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This is a list of accidents that have taken place in the Indian Navy. The list may be incomplete for years before 2000. An article in India Today reported that since 1990, the Indian Navy has lost one warship in peacetime every five years. Since 2004, it has lost one naval combatant every two years. While peacetime losses of warships are not uncommon, the magazine mentioned that few global navies have such a dubious record. According to the Times of India, while some of accidents reported since August 2013 were serious, many of them were trivial incidents exaggerated in public.

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  • This is a list of accidents that have taken place in the Indian Navy. The list may be incomplete for years before 2000. An article in India Today reported that since 1990, the Indian Navy has lost one warship in peacetime every five years. Since 2004, it has lost one naval combatant every two years. While peacetime losses of warships are not uncommon, the magazine mentioned that few global navies have such a dubious record. According to the Times of India, while some of accidents reported since August 2013 were serious, many of them were trivial incidents exaggerated in public.
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  • List of Indian Naval accidents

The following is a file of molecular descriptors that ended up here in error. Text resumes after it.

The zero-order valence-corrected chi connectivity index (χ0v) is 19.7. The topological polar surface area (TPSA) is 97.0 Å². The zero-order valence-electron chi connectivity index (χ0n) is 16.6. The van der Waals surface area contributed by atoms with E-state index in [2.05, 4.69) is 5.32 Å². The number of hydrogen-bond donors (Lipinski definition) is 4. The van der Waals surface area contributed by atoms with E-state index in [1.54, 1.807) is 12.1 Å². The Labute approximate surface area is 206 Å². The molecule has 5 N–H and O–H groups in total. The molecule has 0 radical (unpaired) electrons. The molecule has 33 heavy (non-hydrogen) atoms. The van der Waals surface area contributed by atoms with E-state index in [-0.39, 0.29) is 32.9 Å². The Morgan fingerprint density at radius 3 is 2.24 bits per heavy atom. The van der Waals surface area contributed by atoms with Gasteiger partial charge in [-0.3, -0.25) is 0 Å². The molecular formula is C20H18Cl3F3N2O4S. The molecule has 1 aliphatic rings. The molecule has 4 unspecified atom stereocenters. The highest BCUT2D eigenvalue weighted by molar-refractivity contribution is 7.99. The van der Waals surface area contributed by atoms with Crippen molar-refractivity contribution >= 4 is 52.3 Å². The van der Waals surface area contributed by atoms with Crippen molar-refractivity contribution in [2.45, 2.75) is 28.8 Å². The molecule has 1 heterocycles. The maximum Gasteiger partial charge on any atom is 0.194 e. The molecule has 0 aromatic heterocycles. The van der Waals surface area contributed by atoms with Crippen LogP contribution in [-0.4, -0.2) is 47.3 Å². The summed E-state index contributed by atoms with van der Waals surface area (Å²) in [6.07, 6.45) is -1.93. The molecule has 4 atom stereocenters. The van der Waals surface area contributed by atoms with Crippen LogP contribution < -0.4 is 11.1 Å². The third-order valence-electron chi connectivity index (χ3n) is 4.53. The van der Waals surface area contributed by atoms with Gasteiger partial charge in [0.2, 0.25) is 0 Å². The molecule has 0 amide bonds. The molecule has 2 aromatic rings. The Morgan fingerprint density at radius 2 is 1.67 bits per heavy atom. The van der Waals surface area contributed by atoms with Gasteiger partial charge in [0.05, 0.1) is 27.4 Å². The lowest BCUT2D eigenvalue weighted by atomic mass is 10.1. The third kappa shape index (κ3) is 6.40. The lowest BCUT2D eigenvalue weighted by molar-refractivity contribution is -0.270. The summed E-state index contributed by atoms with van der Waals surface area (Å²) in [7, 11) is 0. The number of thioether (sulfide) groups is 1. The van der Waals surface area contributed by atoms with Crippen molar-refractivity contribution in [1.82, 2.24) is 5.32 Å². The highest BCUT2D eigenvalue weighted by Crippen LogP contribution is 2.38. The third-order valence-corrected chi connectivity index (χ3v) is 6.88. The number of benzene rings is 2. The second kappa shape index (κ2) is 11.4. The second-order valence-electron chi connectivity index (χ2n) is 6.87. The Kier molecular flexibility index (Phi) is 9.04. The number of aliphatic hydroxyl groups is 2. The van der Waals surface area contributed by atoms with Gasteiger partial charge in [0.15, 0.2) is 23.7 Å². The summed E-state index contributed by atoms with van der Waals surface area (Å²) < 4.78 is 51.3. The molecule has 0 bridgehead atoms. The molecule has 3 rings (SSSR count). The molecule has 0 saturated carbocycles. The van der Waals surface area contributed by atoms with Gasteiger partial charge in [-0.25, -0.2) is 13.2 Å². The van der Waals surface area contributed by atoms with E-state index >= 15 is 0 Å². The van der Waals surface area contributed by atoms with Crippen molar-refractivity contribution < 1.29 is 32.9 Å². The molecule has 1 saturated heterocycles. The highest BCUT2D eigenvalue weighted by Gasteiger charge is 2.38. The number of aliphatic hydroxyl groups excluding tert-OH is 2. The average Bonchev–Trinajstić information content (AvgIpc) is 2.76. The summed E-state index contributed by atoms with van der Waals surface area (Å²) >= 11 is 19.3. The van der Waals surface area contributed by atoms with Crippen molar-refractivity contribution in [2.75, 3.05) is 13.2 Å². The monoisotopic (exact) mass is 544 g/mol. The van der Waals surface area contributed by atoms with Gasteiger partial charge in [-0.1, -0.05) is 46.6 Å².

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  • This is a list of accidents that have taken place in the Indian Navy. The list may be incomplete for years before 2000. An article in India Today reported that since 1990, the Indian Navy has lost one warship in peacetime every five years. Since 2004, it has lost one naval combatant every two years. While peacetime losses of warships are not uncommon, the magazine mentioned that few global navies have such a dubious record. According to the Times of India, while some of accidents reported since August 2013 were serious, many of them were trivial incidents exaggerated in public. These accidents have been attributed to ageing ships in need of maintenance (refit/repairs delayed in spite of laid down rules for refit cycles), delayed acquisitions by the Ministry of Defence, and human error. However naval commentators also argue that as India's large navy of 160 ships clocks around 12,000 ship-days at sea every year, in varied waters and weather, some incidents are inevitable. Captains of erring ships are dismissed from their command following an enquiry. The accident on board the submarine INS Sindhuratna led to the resignation of the then Chief of Naval Staff (CNS) Admiral D K Joshi on 26 February 2014, who assumed moral responsibility for the loss.
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